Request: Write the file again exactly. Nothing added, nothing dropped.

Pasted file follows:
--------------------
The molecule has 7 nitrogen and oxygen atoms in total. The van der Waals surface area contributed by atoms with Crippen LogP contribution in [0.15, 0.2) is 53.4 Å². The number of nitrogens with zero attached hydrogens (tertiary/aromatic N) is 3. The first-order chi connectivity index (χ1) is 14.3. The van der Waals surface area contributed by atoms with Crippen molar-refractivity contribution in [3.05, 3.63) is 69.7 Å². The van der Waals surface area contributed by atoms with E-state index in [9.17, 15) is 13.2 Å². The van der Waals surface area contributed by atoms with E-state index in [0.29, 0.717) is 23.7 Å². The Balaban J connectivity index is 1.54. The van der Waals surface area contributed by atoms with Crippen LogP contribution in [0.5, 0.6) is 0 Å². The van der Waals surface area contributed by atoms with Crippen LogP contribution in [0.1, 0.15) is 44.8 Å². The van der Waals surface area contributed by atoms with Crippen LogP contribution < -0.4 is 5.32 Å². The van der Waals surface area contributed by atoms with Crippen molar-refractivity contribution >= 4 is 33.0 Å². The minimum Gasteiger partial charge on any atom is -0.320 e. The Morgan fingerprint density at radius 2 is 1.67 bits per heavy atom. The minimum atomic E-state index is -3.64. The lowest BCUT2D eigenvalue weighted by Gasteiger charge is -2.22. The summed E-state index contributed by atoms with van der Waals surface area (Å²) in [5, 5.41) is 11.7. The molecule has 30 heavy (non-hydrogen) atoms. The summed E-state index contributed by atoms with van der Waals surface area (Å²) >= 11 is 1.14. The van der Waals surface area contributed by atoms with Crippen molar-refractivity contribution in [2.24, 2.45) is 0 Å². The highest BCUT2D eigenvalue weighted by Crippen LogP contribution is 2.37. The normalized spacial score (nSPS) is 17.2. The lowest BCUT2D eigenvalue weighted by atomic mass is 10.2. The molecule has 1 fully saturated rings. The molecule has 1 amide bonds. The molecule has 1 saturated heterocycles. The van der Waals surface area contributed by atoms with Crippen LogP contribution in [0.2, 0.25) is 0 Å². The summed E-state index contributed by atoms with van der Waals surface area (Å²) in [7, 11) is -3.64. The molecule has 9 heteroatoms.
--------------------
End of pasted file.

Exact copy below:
The molecule has 7 nitrogen and oxygen atoms in total. The van der Waals surface area contributed by atoms with Crippen LogP contribution in [0.15, 0.2) is 53.4 Å². The number of nitrogens with zero attached hydrogens (tertiary/aromatic N) is 3. The first-order chi connectivity index (χ1) is 14.3. The van der Waals surface area contributed by atoms with Crippen molar-refractivity contribution in [3.05, 3.63) is 69.7 Å². The van der Waals surface area contributed by atoms with E-state index in [9.17, 15) is 13.2 Å². The van der Waals surface area contributed by atoms with E-state index in [0.29, 0.717) is 23.7 Å². The Balaban J connectivity index is 1.54. The van der Waals surface area contributed by atoms with Crippen LogP contribution in [0.5, 0.6) is 0 Å². The van der Waals surface area contributed by atoms with Crippen LogP contribution in [0.1, 0.15) is 44.8 Å². The van der Waals surface area contributed by atoms with Crippen LogP contribution < -0.4 is 5.32 Å². The van der Waals surface area contributed by atoms with Crippen molar-refractivity contribution >= 4 is 33.0 Å². The minimum Gasteiger partial charge on any atom is -0.320 e. The Morgan fingerprint density at radius 2 is 1.67 bits per heavy atom. The minimum atomic E-state index is -3.64. The lowest BCUT2D eigenvalue weighted by Gasteiger charge is -2.22. The summed E-state index contributed by atoms with van der Waals surface area (Å²) in [5, 5.41) is 11.7. The molecule has 30 heavy (non-hydrogen) atoms. The summed E-state index contributed by atoms with van der Waals surface area (Å²) >= 11 is 1.14. The van der Waals surface area contributed by atoms with Crippen molar-refractivity contribution in [2.24, 2.45) is 0 Å². The highest BCUT2D eigenvalue weighted by Crippen LogP contribution is 2.37. The normalized spacial score (nSPS) is 17.2. The lowest BCUT2D eigenvalue weighted by atomic mass is 10.2. The molecule has 1 fully saturated rings. The molecule has 1 amide bonds. The molecule has 1 saturated heterocycles. The van der Waals surface area contributed by atoms with Crippen LogP contribution in [0.2, 0.25) is 0 Å². The summed E-state index contributed by atoms with van der Waals surface area (Å²) in [7, 11) is -3.64. The molecule has 9 heteroatoms.